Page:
Call for papers - Learning, Media and Technology

Learning, Media and Technology is acknowledged as one of the leading academic journals in the fields of educational technology and educational media.

Proposals are invited for papers for a special issue of the journal on the theme of Digital Media and Data: Using and designing technologies to support learning in practice. The special issue will be edited by Peter S. Wardrip (University of Pittsburgh), R. Benjamin Shapiro (Tufts University) and Richard Halverson (University of Wisconsin).

We are currently soliciting abstracts for proposed papers for the special issue. Abstracts should be no longer than 300 words and be accompanied by up to six keywords.

Deadline for submission of abstract: 30th December 2012

Successful authors informed: 10th January 2013

Deadline for submission of full papers: 30th June 2013

Full papers are expected to be between 4,000 and 6,000 words (please refer to the journal website for full ‘instructions for authors’). All papers will be subject to the usual blind reviewing and refereeing processes.

Please send abstracts and keywords to the guest editors by 30th December 2012:

Email address: lmt@learningscienc.es

 

FURTHER DETAILS OF THE SPECIAL ISSUE

Encouraging the use of data to improve instruction and student achievement is prominent in current educational policy. Arne Duncan, the United States Secretary of Education, has referred to data as the “driving force” in educational reform (Tucker, 2010). Yet, most discussions of data use continue to focus on system evaluation rather than improving student learning or teaching practice (Halverson & Shapiro, 2011).

This special issue of Learning, Media and Technology will explore digital media and technology to support data-informed teaching and learning. This issue will inform the concept of “data-informed instruction” in several ways. First, it will explore our notion of actionable data in schools; second, it will expand the role of technologies in collecting, analysing and representing data for instruction and learning; and third, it will expand the idea of who has agency in the data-use process.

What is actionable data for teaching and learning? While educational policy research has primarily focused on performance and behavioural data, we seek papers that address the potential of data beyond these categories. Possible topics include using data to explore:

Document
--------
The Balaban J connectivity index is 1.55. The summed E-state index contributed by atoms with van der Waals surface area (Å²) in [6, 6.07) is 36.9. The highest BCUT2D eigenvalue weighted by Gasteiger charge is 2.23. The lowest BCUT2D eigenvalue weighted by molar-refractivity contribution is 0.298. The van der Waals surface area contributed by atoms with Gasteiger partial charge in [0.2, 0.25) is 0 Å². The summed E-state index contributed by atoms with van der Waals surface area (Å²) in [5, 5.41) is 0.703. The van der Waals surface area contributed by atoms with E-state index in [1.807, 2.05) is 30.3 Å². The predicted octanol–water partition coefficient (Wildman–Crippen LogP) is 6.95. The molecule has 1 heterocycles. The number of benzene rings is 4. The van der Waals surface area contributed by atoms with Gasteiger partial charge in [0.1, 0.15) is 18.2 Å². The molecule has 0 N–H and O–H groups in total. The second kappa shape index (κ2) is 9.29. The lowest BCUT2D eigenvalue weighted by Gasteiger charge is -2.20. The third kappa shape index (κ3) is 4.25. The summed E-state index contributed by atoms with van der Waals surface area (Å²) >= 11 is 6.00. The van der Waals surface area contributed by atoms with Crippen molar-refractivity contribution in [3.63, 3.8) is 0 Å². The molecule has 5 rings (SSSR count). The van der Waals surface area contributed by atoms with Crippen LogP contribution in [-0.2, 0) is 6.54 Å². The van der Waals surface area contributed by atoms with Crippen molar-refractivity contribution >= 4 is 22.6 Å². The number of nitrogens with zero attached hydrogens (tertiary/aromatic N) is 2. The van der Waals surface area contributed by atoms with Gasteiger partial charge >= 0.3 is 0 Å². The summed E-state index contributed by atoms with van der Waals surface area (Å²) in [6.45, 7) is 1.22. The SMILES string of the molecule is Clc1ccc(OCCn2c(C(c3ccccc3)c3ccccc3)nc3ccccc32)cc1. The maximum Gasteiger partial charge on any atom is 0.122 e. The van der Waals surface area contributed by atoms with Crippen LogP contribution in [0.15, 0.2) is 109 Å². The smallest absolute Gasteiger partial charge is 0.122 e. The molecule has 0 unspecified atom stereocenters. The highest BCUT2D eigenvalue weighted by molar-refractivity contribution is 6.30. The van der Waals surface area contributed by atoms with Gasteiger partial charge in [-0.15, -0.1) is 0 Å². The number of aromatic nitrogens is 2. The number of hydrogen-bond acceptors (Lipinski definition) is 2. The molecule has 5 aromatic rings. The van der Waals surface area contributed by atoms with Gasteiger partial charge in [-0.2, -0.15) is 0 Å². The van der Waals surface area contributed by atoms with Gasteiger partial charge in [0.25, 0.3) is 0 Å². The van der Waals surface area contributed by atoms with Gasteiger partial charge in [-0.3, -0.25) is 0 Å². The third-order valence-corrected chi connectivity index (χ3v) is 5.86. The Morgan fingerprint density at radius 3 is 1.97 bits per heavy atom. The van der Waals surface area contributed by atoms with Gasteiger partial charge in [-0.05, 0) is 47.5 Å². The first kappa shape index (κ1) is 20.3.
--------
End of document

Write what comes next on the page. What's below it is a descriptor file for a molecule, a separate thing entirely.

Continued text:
- Students’ social networks

- Students’ interests & aspirations

- Students’ self-efficacy

- Teacher data-practices

- Teacher learning styles and trajectories

We believe that the role and potential of media and technology to support data use for teaching and learning changes as the categories of data shift to include the broader experiences of the learners.

How might digital media and technologies support new conceptions of data informed teaching and learning? Everyone participates in a rich variety of data worlds. What kinds of tools need to be developed to bring the power of these data worlds to bear on improving teaching and learning in schools? This special issue will highlight new ways that data, and data tools, can inform everyday practices in schools. We seek papers that address the gap between how data are currently used in schools and the ways that data might be used; and to highlight the ways that data can be made more actionable by teachers and students. Topics might include:

- Alternative approaches to data representation and visualization;

- Mobile apps to support instruction and learning;

- Digital games;

- Badging and certification systems;

- Digital media production, sharing or distribution systems;

- Social networking platforms

Who uses the data for teaching and learning? While data-informed instruction has always assumed the primary user of data is the policy-maker or supervisor, we seek articles that explore how digital media and technology can be used by teachers, students, leaders, family members, community members as well as other educators to support learning.

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